ISO takes full charge of Open XML, sets up 'harmonization' group

It will now be up to a new working group, yet to be given an official name, to manage the process of making OXML play nice with ODF. It's out of Microsoft's hands.

We can't call it "Office Open XML" anymore, because it no longer belongs to Microsoft Office exclusively. As of yesterday, International Organization for Standardization committee SC 34 passed a resolution that effectively assumes stewardship of Open XML, the document format standard originally produced by Microsoft, and which is now officially under new management.

"The passage of ISO/IEC 29500 has instituted a new era of standards activity in SC 34 related to document formats," reads the text of one of 20 resolutions considered by SC 34 this week, and whose passage was formally announced yesterday. "ISO/IEC 29500 does not represent an isolated phenomenon, since SC 34 is also responsible for ISO/IEC 26300 and for interoperability between these and other projects."

ISO/IEC 29500 is, of course, Open XML; while ISO/IEC 26300 refers to OpenDocument Format, now the first of two XML-based document formats to receive international standard accreditation.

The resolution called for the creation of three working bodies within SC 34, each of the first two being devoted to one of the two document format suites. The third working group will be devoted to "interoperability/harmonization between document format standards."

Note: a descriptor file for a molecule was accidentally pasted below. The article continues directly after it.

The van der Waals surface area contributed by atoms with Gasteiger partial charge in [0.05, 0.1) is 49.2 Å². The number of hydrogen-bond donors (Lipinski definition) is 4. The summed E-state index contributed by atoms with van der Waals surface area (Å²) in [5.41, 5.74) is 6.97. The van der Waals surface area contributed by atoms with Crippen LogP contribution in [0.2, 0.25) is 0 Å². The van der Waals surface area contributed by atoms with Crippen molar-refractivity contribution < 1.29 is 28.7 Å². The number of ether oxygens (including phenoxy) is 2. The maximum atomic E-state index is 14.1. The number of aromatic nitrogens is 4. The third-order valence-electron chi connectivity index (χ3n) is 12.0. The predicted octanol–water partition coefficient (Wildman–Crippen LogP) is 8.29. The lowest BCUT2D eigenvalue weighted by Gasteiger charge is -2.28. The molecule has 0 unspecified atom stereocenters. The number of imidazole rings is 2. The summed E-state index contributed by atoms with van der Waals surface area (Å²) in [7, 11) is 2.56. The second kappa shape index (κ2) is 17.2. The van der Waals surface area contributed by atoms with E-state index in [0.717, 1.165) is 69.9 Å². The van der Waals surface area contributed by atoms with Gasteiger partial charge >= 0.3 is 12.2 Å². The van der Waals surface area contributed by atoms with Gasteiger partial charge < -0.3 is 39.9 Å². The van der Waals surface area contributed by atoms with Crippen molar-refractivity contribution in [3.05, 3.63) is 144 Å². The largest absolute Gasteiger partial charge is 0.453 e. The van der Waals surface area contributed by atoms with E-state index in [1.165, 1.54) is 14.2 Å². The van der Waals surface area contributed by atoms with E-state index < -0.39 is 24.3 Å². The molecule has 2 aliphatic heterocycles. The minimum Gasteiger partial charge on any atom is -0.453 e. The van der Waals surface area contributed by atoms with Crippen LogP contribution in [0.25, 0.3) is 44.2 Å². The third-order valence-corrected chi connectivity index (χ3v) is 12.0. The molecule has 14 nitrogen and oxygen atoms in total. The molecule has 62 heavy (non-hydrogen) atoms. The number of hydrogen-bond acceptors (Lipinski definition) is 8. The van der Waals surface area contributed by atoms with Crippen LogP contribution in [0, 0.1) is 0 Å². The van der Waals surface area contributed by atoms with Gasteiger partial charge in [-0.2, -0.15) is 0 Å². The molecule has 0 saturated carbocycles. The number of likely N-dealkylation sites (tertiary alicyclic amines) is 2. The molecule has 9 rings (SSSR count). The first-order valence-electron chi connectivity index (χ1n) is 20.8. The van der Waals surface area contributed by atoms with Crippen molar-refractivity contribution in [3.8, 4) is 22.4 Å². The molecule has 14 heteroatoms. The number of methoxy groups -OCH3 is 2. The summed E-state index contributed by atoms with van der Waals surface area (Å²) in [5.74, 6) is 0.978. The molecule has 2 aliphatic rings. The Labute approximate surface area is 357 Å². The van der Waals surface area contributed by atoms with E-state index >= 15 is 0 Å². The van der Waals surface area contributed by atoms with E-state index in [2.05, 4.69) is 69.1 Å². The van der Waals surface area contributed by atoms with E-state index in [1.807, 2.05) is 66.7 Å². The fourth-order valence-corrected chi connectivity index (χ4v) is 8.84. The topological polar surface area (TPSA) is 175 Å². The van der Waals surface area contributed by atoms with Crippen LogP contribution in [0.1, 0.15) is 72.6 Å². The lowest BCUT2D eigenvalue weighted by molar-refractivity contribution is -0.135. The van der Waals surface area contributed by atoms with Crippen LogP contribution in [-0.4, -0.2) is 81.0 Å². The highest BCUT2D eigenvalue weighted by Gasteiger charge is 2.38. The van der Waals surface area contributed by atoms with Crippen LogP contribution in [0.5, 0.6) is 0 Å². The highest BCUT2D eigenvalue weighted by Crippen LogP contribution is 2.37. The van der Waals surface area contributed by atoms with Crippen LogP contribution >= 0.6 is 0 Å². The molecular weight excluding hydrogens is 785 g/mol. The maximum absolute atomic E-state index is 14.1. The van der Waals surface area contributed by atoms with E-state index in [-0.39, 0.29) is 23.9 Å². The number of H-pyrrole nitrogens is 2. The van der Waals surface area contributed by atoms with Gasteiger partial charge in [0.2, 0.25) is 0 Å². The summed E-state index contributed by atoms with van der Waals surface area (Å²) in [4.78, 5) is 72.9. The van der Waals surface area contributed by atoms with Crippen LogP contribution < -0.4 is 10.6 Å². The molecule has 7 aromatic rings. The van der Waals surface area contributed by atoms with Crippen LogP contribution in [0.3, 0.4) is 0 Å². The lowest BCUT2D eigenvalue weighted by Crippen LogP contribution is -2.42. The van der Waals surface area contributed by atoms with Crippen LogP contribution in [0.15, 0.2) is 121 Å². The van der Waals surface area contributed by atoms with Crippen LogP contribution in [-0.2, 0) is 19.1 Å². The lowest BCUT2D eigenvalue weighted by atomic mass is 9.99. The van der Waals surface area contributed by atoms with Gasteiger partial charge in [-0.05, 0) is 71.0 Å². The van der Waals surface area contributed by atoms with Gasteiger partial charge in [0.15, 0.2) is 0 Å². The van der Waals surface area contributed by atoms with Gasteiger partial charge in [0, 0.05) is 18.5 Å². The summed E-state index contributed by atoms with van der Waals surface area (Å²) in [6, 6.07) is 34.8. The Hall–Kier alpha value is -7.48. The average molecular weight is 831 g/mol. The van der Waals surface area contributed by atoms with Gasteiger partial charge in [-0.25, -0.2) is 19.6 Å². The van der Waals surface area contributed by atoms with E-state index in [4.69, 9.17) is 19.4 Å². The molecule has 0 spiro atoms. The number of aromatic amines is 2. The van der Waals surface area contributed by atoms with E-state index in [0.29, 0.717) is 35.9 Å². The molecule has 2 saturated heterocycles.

To that end, SC 34 members considered ways in which both OXML (now with one less "O") and ODF can be maneuvered to co-exist with other standards, such as the Open Font Format that received standards accreditation in 2005. OFF includes a system for incorporating and re-rendering both PostScript Type 1 and TrueType fonts in a common fashion, which borrows OpenType's hinting method for rendering fonts more legibly at smaller point sizes.

Thus at least one of the predictions of OXML's entry into the annals of international standards is coming true: Microsoft's methodology will indeed start to sway the development and evolution of ODF.

Last week's decision by ISO committee JTC 1 was characterized by BetaNews as something of a squeaker, although Microsoft -- citing the three-fourths margin of passage -- took issue with that phrasing.

But in a personal blog post yesterday, Alex Brown, a key participant in the process and a convener of JTC 1 meetings, summed up his fellow members' feelings about the DIS 29500 adoption process going forward as nothing short of sheer exhaustion. "Although the margin of votes in its favour was (surprisingly to me) reasonably comfortable, the overall mood of acceptance seems less of a, 'yip yip yahoo!," Brown wrote, "and perhaps more of a, 'well, alright.' Everybody is now watching very carefully."

Today, the ISO lists standard 29500 as having obtained stage 40.99 of its history, "Full report circulated: DIS approved for registration as FDIS." That means it can be registered, though it does not mean it has been registered; that's stage 50.00. That approval and publication process may still take several months. A long road still lies ahead for FDIS 29500, even if it's a downhill one.

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